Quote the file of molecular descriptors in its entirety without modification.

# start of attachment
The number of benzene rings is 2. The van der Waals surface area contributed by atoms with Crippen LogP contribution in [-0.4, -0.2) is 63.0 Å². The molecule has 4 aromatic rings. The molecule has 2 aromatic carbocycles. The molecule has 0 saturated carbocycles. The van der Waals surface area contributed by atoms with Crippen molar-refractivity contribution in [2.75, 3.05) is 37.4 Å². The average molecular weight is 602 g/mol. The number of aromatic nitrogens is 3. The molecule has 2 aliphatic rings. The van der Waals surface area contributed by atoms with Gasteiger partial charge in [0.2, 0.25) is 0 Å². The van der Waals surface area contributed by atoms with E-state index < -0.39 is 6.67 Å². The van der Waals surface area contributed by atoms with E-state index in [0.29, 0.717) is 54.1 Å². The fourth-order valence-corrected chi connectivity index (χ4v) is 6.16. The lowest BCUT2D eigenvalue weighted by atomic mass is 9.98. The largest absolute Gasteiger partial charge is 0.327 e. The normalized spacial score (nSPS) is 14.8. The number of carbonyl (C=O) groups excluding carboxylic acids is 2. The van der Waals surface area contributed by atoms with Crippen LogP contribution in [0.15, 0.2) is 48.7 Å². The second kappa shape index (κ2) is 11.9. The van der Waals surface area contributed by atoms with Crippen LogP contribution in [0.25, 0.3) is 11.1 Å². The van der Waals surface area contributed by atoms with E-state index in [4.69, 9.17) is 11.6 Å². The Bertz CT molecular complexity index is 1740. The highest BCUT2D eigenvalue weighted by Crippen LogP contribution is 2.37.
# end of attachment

The number of benzene rings is 2. The van der Waals surface area contributed by atoms with Crippen LogP contribution in [-0.4, -0.2) is 63.0 Å². The molecule has 4 aromatic rings. The molecule has 2 aromatic carbocycles. The molecule has 0 saturated carbocycles. The van der Waals surface area contributed by atoms with Crippen molar-refractivity contribution in [2.75, 3.05) is 37.4 Å². The average molecular weight is 602 g/mol. The number of aromatic nitrogens is 3. The molecule has 2 aliphatic rings. The van der Waals surface area contributed by atoms with Gasteiger partial charge in [0.2, 0.25) is 0 Å². The van der Waals surface area contributed by atoms with E-state index < -0.39 is 6.67 Å². The van der Waals surface area contributed by atoms with E-state index in [0.29, 0.717) is 54.1 Å². The fourth-order valence-corrected chi connectivity index (χ4v) is 6.16. The lowest BCUT2D eigenvalue weighted by atomic mass is 9.98. The largest absolute Gasteiger partial charge is 0.327 e. The normalized spacial score (nSPS) is 14.8. The number of carbonyl (C=O) groups excluding carboxylic acids is 2. The van der Waals surface area contributed by atoms with Crippen LogP contribution in [0.15, 0.2) is 48.7 Å². The second kappa shape index (κ2) is 11.9. The van der Waals surface area contributed by atoms with Crippen LogP contribution in [0.25, 0.3) is 11.1 Å². The van der Waals surface area contributed by atoms with E-state index in [4.69, 9.17) is 11.6 Å². The Bertz CT molecular complexity index is 1740. The highest BCUT2D eigenvalue weighted by Crippen LogP contribution is 2.37.